Overall, women are more frequently affected by rheumatic diseases than men, and female predominance is high in two of the most common diseases, RA and SLE, with female-to-male ratios generally reaching 3:1 and 11:1, respectively4. Even for AS, which is often described as a male-dominant disease, the prevalence of non-radiographic axial spondyloarthritis (diagnosed according to the Assessment of Spondyloarthritis International Society (ASAS) criteria) actually seems to be similar in men and women5. In some rheumatic diseases, sex ratios vary according to age at disease onset6, with a younger age at disease onset suggesting genetic susceptibility rather than epigenetic influence. For example, in childhood-onset SLE, female-to-male ratios are between 3:1 and 5:1 but, in adult-onset SLE, this bias increases to between 10:1 and 15:16. Interestingly, sex ratios can also vary according to ethnicity: for example, the female-to-male ratio for RA is higher in Americans of European ancestry (3:1)7 than in Chippewa (also known as Ojibwa) Native Americans (1.2:1)8. Nevertheless, it is important to remember that estimates of sex bias in rheumatic diseases depend on the type of criteria used to classify the disease, the type of survey used and the age range used to define prevalence in a population9. Despite an increase in research on sex bias in rheumatic diseases, there is little sex-specific health care and sex specificity is not a factor in most treatments; however, institutions and politicians are already being urged to address the issue of the effects of sex and gender on health10.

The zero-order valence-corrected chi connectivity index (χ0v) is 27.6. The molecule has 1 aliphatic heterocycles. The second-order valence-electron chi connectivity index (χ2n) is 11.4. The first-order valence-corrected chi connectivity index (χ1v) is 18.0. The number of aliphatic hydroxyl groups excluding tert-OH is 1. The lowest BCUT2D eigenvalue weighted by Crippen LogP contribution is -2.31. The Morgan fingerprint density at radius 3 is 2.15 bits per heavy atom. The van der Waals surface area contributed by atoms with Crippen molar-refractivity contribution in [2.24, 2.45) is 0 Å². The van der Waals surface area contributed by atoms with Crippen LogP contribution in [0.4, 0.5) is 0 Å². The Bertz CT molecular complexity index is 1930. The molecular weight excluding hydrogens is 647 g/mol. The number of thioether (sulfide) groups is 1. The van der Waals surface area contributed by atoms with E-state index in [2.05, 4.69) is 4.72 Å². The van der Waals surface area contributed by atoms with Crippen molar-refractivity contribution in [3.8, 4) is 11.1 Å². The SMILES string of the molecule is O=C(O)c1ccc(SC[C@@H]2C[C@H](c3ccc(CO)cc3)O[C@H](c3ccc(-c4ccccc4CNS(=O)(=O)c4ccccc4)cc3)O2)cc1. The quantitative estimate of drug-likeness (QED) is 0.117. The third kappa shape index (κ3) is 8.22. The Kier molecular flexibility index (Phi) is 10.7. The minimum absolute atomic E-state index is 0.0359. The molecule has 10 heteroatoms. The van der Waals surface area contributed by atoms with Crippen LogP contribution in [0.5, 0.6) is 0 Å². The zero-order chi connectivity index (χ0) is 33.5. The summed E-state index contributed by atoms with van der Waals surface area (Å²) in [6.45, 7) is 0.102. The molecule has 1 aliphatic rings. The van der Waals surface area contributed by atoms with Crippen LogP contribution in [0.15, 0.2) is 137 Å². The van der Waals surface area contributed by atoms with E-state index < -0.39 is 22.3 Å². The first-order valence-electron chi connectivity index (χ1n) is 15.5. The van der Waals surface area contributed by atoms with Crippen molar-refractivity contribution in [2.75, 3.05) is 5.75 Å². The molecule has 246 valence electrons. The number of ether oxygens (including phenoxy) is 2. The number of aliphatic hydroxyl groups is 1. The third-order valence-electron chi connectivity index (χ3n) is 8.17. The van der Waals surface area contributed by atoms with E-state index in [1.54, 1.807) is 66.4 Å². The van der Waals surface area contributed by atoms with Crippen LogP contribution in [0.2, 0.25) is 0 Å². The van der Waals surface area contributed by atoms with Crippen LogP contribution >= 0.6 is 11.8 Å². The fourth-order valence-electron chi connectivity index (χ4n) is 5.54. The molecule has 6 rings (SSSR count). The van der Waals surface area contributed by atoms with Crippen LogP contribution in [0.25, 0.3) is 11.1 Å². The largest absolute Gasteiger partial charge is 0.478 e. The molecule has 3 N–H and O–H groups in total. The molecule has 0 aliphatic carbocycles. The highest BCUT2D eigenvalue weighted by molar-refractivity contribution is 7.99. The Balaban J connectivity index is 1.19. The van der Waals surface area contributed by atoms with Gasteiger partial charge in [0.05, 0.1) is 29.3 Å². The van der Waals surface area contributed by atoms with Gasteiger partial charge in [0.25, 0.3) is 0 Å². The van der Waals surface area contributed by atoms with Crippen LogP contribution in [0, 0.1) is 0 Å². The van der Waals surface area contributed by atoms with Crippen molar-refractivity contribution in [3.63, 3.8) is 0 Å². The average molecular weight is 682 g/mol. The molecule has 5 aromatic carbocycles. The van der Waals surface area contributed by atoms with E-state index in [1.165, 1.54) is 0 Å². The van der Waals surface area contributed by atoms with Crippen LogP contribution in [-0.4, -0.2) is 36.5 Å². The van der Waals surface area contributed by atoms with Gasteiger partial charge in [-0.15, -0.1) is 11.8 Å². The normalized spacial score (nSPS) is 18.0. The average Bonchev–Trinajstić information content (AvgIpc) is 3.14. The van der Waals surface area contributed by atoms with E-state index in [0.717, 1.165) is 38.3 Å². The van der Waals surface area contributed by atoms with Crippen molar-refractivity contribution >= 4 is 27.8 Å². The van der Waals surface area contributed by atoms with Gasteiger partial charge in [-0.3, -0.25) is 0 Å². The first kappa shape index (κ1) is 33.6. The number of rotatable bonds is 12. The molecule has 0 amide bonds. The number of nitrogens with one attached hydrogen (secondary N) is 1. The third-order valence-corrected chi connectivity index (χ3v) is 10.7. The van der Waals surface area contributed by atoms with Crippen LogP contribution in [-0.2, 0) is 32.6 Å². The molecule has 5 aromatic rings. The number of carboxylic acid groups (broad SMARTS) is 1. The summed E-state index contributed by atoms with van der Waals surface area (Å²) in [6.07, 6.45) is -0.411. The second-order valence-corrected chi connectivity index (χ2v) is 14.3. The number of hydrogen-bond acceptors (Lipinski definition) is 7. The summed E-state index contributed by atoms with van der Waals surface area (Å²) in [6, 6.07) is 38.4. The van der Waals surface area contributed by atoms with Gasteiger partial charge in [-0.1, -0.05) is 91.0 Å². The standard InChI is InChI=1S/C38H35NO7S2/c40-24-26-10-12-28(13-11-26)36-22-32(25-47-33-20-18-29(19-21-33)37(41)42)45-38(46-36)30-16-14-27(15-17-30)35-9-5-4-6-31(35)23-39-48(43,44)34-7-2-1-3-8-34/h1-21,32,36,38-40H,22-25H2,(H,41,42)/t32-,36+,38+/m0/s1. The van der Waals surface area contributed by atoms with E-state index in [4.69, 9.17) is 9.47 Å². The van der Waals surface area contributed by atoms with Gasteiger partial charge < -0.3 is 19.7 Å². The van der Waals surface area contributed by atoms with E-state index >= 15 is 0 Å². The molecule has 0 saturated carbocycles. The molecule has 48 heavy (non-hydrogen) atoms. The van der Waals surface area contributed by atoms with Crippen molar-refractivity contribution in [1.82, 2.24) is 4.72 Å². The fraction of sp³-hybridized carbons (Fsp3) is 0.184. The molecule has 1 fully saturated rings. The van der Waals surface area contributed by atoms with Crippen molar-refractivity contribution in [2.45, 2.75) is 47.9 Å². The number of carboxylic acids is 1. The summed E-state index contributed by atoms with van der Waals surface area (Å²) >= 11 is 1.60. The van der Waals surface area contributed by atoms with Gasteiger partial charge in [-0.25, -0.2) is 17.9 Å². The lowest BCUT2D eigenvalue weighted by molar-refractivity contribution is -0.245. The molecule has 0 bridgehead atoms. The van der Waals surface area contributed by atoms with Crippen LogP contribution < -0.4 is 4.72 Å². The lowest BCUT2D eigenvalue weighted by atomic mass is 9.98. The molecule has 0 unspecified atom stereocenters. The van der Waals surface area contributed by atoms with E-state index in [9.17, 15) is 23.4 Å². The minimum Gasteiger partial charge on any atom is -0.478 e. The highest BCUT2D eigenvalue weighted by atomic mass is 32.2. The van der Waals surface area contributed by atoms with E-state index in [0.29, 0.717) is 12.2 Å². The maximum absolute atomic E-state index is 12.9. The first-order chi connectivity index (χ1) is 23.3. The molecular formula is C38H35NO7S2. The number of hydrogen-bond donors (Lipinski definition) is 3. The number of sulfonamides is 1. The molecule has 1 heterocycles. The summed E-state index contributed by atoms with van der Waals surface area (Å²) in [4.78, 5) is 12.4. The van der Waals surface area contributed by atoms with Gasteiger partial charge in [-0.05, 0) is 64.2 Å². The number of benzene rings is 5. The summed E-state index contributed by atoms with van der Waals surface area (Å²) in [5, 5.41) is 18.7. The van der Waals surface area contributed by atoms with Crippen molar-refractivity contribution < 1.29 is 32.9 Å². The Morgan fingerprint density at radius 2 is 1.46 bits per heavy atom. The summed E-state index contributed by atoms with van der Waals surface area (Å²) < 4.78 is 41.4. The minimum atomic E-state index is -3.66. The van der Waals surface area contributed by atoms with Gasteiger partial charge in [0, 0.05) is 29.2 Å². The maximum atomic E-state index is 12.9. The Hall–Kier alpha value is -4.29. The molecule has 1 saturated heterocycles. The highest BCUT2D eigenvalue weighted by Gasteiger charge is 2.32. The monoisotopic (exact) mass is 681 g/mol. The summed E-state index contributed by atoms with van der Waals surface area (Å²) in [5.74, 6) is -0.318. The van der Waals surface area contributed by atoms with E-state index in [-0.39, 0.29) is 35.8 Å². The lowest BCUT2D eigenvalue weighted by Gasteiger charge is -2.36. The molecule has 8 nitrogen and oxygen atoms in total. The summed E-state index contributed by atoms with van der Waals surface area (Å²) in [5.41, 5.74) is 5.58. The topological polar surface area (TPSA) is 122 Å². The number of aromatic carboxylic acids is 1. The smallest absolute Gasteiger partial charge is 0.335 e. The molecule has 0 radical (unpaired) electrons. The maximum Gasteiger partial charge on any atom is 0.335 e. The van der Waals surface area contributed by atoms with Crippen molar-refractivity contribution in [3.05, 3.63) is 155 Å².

At the outset, it is important to define what is meant by ‘sex’ and ‘gender’. Sex refers to biological factors including reproductive function, sex hormones and the expression of genes on the X and Y chromosomes. By contrast, gender refers to sex-related behaviour or lifestyle factors. An example of gender influence on disease is the exposure of workers in male-dominated professions, such as stone masonry or painting and decorating, to environmental toxins, such as silica or vinyl chloride, that have been implicated in the pathogenesis of SSc11. Both sex and gender can influence the outcome of a disease and are not always easy to distinguish. In this Review, the main genetic and epigenetic mechanisms that have been proposed to explain sex bias in rheumatic diseases are discussed, including X chromosome inactivation (XCI), sex chromosome aneuploidy and long-lasting consequences of pregnancy such as microchimerism. Although the focus is not on the influence of sex hormones in rheumatic diseases (reviewed elsewhere12,13), sex hormones are closely related to, or even inseparable from, genetic and epigenetic mechanisms, and are mentioned where appropriate. The limitations and advantages of animal models used to illustrate sex bias are also described.